Written by: Christopher O’Neill on November 4th, 2008
Theatrical Release Date: Italy, 1973
Director: Roman Polanski
Writer: Roman Polanski and Gerard Brach
Cast: Sydne Rome, Marcello Mastroianni, Hugh Griffith, Roman Polanski, Romolo Valli
DVD released: November 3rd, 2008
Approximate running time: 109 minutes
Aspect Ratio: 2.35:1 Anamorphic Widescreen
Rating: 18 (UK)
Sound: Dolby Digital Mono English
DVD Release: Severin UK
Region Coding: Region 0 PAL (UK)
Retail Price: £14.99
Synopsis: Following an attempted assault by three inept thugs, American tourist Nancy flees her attackers via an elevator-birdcage that takes her to the luscious Villa Noblart. Once here, the wide-eyed innocent encounters of variety of eccentric oddballs whose insistence on stealing her clothing leaves the resourceful heroine to fashion makeshift alternatives. Among the villa’s inhabitants are a lecherous unstable ex-pimp who likes to dress up as a lion and be tamed with a whip, a short harpoon-wielding suitor called “Mosquito”, a clueless middle-aged American couple with a fondness for walkie-talkies, and the dying patriarch of the estate whose final wish is for the young woman to expose herself to him. If these characters were not strange enough, Nancy begins to notice that several of them are reprising the same actions each day, suggesting that the whole event could actually just be a dream.
WHAT? is Roman Polanski’s least-known feature film which is unfortunate but hardly surprising since on face value it can be perceived as a slight throwaway picture sandwiched between more significant work in his filmography. Between his blood-soaked adaptation of MACBETH and the resounding international success of CHINATOWN, the Polish director created what many critics and admirers have dismissed as what is ‘merely’ a light, breezy Euro-sex comedy which in turn performed poorly at the box office, was crudely re-cut and retitled for its American release, and has often been relegated to little more than a footnote in several books devoted to his work. Seen in its full-length version as intended by the director, WHAT? is as important and as accomplished as any other Polanski picture as it is layered with his usual intelligence and unique style which makes it essential viewing for any enthusiast of his work.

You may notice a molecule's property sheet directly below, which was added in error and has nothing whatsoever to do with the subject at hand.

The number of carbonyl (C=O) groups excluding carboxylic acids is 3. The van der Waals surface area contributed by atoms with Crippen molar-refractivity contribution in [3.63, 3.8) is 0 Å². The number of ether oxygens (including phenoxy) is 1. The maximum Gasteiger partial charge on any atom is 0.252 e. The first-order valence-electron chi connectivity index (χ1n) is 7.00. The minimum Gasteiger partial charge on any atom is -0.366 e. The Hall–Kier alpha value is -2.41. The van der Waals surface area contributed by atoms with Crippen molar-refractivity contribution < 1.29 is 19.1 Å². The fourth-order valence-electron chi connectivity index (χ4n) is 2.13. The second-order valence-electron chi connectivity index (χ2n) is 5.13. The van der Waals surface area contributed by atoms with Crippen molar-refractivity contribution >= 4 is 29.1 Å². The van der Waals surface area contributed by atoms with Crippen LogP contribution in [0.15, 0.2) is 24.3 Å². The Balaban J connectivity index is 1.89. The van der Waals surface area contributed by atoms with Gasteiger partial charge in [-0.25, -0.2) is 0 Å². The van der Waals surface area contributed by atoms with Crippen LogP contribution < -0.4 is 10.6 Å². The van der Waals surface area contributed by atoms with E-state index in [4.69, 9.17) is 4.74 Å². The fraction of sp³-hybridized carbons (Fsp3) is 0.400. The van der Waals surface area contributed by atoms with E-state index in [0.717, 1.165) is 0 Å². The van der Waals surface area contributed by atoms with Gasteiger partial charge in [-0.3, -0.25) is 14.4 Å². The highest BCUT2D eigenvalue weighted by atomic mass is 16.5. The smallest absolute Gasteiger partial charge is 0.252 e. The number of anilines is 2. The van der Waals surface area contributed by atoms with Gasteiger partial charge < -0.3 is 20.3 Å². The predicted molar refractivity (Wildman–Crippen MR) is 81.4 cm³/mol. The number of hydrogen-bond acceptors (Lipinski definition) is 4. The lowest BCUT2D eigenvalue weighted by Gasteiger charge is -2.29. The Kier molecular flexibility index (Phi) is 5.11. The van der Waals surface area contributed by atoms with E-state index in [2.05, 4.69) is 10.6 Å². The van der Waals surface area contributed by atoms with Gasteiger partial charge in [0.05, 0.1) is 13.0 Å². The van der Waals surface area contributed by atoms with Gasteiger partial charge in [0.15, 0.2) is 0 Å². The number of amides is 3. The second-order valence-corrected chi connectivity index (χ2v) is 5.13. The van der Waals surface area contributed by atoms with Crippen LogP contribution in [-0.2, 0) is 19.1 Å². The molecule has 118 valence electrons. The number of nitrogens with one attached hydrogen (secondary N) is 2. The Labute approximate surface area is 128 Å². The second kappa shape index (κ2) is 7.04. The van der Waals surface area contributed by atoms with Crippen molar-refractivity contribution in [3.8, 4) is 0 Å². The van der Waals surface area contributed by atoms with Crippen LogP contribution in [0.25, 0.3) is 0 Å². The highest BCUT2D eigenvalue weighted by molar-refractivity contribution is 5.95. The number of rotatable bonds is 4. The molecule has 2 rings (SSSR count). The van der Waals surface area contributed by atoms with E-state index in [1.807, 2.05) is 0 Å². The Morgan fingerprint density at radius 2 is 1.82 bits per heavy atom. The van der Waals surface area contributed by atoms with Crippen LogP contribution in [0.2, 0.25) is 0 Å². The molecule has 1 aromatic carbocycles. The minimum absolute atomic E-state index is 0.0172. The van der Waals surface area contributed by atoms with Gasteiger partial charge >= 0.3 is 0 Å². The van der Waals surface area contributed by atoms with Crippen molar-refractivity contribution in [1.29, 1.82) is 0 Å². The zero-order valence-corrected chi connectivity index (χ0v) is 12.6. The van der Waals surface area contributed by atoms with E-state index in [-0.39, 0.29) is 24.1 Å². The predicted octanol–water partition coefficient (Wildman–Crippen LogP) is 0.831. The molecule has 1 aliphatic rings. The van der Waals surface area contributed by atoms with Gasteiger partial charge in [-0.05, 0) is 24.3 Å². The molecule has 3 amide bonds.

Throughout Polanski’s work he has displayed a peculiar sense of humor that can often be both understated and baffling yet in small measures passes acceptably throughout even his most mainstream pictures. When he has attempted films that contain more overt comedic elements – CUL-DE-SAC, THE FEARLESS VAMPIRE KILLERS and PIRATES – they are still wrapped up within another, more acceptable genre. Therefore, it is most intriguing that WHAT? is the director’s only film that can be labeled as purely a comedy, which in turn can be outlandish, coarse, pretentious, bizarre and anachronistic which ultimately makes it unique to Polanski’s sensibilities. Perhaps inevitably, such self-indulgence can be heavy-going for an admirer of his work, let alone the casual viewer, and can be exhausting at almost two hours yet is so unpredictable that any adventurous viewer cannot be anything but fascinated – if films such as REPULSION and THE TENANT are shadowy nightmares, than WHAT? is a feverish wet dream which leaves one roused but totally bewildered.